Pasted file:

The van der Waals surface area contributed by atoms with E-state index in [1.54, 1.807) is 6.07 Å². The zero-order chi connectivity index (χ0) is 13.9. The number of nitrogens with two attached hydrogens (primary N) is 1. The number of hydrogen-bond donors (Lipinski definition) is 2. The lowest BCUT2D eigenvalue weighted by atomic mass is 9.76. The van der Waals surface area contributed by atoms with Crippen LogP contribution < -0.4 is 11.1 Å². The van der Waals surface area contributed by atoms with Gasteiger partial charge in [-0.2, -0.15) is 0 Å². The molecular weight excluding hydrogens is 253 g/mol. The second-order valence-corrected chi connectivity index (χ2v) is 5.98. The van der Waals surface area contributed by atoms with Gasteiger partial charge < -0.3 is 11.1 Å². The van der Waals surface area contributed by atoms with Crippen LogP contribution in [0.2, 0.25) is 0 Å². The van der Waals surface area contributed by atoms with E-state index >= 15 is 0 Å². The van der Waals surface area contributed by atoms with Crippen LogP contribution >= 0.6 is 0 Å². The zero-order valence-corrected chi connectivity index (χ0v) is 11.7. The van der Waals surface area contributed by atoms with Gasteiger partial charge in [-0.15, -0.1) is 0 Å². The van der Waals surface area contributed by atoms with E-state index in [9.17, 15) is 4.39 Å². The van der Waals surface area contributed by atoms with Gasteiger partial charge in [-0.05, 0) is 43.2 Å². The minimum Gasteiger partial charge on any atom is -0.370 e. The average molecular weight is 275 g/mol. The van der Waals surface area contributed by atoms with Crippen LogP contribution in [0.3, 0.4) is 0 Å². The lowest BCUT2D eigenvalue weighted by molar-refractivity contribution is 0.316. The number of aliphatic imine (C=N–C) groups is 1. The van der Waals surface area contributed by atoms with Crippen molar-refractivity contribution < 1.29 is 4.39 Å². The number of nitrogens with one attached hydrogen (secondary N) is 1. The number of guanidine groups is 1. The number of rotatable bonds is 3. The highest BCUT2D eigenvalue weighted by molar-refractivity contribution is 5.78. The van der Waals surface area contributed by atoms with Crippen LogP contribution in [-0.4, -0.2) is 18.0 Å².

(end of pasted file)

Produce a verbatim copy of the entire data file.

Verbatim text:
The van der Waals surface area contributed by atoms with E-state index in [1.54, 1.807) is 6.07 Å². The zero-order chi connectivity index (χ0) is 13.9. The number of nitrogens with two attached hydrogens (primary N) is 1. The number of hydrogen-bond donors (Lipinski definition) is 2. The lowest BCUT2D eigenvalue weighted by atomic mass is 9.76. The van der Waals surface area contributed by atoms with Crippen LogP contribution < -0.4 is 11.1 Å². The van der Waals surface area contributed by atoms with Gasteiger partial charge in [-0.2, -0.15) is 0 Å². The molecular weight excluding hydrogens is 253 g/mol. The second-order valence-corrected chi connectivity index (χ2v) is 5.98. The van der Waals surface area contributed by atoms with Gasteiger partial charge < -0.3 is 11.1 Å². The van der Waals surface area contributed by atoms with Crippen LogP contribution in [0.2, 0.25) is 0 Å². The van der Waals surface area contributed by atoms with E-state index >= 15 is 0 Å². The van der Waals surface area contributed by atoms with Crippen LogP contribution >= 0.6 is 0 Å². The zero-order valence-corrected chi connectivity index (χ0v) is 11.7. The van der Waals surface area contributed by atoms with Gasteiger partial charge in [-0.15, -0.1) is 0 Å². The van der Waals surface area contributed by atoms with E-state index in [9.17, 15) is 4.39 Å². The van der Waals surface area contributed by atoms with Gasteiger partial charge in [-0.05, 0) is 43.2 Å². The minimum Gasteiger partial charge on any atom is -0.370 e. The average molecular weight is 275 g/mol. The van der Waals surface area contributed by atoms with Crippen LogP contribution in [0.3, 0.4) is 0 Å². The lowest BCUT2D eigenvalue weighted by molar-refractivity contribution is 0.316. The number of aliphatic imine (C=N–C) groups is 1. The van der Waals surface area contributed by atoms with Crippen molar-refractivity contribution < 1.29 is 4.39 Å². The number of nitrogens with one attached hydrogen (secondary N) is 1. The number of guanidine groups is 1. The number of rotatable bonds is 3. The highest BCUT2D eigenvalue weighted by molar-refractivity contribution is 5.78. The van der Waals surface area contributed by atoms with Crippen LogP contribution in [-0.4, -0.2) is 18.0 Å².